Two courses, Linville Golf Club and Hound Ears Club, require guests to stay at an adjoining lodge. Linville recently celebrated its 100th anniversary and is believed to be the first resort course in the United States.

It was originally built in 1892, then redesigned by noted golf course architect Donald Ross in 1924. The course is 6,800 yards from the back tees, has Ross' trademark crowned greens and the 455-yard, par-4 third hole was rated among the top 100 holes in America by Golf Magazine.

Linville is accessible to guests who stay at the Eseeola Lodge, a four-star inn that has only 28 rooms but a Thursday night seafood buffet that is the talk of the area.

Hound Ears, which got its name from a unique rock formation on the mountain ridge above the club, is a shorter course considered perfect for husband-wife tandems. That doesn't mean it is easy. It measures 6,165 yards and was designed by George Cobb. Located in Blowing Rock, Hound Ears also has a 28-room lodge and is located only 12 miles from Linville Golf Club.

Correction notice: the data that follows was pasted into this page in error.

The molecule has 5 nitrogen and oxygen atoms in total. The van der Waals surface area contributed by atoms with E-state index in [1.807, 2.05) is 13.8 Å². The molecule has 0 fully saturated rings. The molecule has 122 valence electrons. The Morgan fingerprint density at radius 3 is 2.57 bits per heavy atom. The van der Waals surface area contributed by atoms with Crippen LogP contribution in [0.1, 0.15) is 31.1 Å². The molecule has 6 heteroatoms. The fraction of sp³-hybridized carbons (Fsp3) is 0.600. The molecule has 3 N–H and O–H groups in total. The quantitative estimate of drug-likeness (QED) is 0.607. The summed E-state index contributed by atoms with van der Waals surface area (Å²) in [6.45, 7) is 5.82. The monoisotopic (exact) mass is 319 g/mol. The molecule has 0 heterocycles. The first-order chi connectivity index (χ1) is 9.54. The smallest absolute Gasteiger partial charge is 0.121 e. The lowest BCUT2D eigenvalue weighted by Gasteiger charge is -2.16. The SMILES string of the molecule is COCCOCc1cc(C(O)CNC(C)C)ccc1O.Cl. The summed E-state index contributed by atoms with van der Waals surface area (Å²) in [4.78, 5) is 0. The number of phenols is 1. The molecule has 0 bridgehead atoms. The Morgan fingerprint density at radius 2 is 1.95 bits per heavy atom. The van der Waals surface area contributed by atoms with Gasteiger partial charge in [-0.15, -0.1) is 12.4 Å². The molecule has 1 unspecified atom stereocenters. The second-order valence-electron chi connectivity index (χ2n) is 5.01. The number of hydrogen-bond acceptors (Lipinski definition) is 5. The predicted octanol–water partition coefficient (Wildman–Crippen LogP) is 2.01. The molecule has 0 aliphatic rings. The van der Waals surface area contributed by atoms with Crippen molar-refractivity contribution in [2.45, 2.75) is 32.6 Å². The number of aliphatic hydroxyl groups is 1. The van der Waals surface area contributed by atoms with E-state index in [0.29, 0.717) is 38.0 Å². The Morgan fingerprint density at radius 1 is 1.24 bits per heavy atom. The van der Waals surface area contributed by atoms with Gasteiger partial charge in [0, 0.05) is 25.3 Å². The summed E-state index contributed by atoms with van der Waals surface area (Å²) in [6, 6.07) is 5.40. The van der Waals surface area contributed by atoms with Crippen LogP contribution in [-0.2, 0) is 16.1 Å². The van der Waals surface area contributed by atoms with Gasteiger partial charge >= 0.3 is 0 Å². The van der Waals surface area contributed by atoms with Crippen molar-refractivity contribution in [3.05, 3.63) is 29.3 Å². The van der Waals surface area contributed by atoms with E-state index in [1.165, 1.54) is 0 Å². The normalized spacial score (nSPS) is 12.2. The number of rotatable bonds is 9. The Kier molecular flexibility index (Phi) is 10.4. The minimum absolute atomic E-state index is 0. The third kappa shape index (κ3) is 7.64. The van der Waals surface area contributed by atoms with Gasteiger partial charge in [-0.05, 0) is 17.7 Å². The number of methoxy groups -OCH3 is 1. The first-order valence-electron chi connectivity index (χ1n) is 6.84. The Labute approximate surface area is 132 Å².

Also in the area is the 111-year-old Green Park Inn. Some of its rooms overlook the Blowing Rock Country Club, built by Ross more than 70 years ago.

Other courses in the area that are open to daily public play include Hanging Rock Golf Club (between Boone and Linville), Mountain Glen Golf Club (in Avery), Mountain Aire Golf Club, Mountain Mitchell Club (near Burnsville), Boone Golf Club and Jefferson Landing, which was designed by PGA Tour pro Larry Nelson. Greens fees at these courses range from $22 to $47, including use of a cart.